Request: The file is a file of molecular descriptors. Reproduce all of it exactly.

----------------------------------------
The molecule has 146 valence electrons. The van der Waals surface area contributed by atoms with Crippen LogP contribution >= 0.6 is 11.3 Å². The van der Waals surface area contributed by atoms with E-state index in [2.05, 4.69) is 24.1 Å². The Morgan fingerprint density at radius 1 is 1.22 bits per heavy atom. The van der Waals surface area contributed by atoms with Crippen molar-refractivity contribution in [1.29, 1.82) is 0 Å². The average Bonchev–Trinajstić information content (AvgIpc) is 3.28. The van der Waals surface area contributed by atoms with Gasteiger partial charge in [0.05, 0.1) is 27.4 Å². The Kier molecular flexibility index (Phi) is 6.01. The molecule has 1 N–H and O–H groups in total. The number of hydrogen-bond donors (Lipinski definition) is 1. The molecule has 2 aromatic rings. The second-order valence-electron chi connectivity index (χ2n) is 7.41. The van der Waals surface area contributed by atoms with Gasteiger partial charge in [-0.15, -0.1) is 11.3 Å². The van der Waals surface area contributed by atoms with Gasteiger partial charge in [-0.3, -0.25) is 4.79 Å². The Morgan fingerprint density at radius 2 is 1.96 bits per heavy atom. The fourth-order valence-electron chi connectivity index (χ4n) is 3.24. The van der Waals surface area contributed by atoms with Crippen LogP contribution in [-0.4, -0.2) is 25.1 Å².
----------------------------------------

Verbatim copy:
The molecule has 146 valence electrons. The van der Waals surface area contributed by atoms with Crippen LogP contribution >= 0.6 is 11.3 Å². The van der Waals surface area contributed by atoms with E-state index in [2.05, 4.69) is 24.1 Å². The Morgan fingerprint density at radius 1 is 1.22 bits per heavy atom. The van der Waals surface area contributed by atoms with Crippen molar-refractivity contribution in [1.29, 1.82) is 0 Å². The average Bonchev–Trinajstić information content (AvgIpc) is 3.28. The van der Waals surface area contributed by atoms with Gasteiger partial charge in [0.05, 0.1) is 27.4 Å². The Kier molecular flexibility index (Phi) is 6.01. The molecule has 1 N–H and O–H groups in total. The number of hydrogen-bond donors (Lipinski definition) is 1. The molecule has 2 aromatic rings. The second-order valence-electron chi connectivity index (χ2n) is 7.41. The van der Waals surface area contributed by atoms with Gasteiger partial charge in [-0.15, -0.1) is 11.3 Å². The van der Waals surface area contributed by atoms with Gasteiger partial charge in [-0.3, -0.25) is 4.79 Å². The Morgan fingerprint density at radius 2 is 1.96 bits per heavy atom. The fourth-order valence-electron chi connectivity index (χ4n) is 3.24. The van der Waals surface area contributed by atoms with Crippen LogP contribution in [-0.4, -0.2) is 25.1 Å².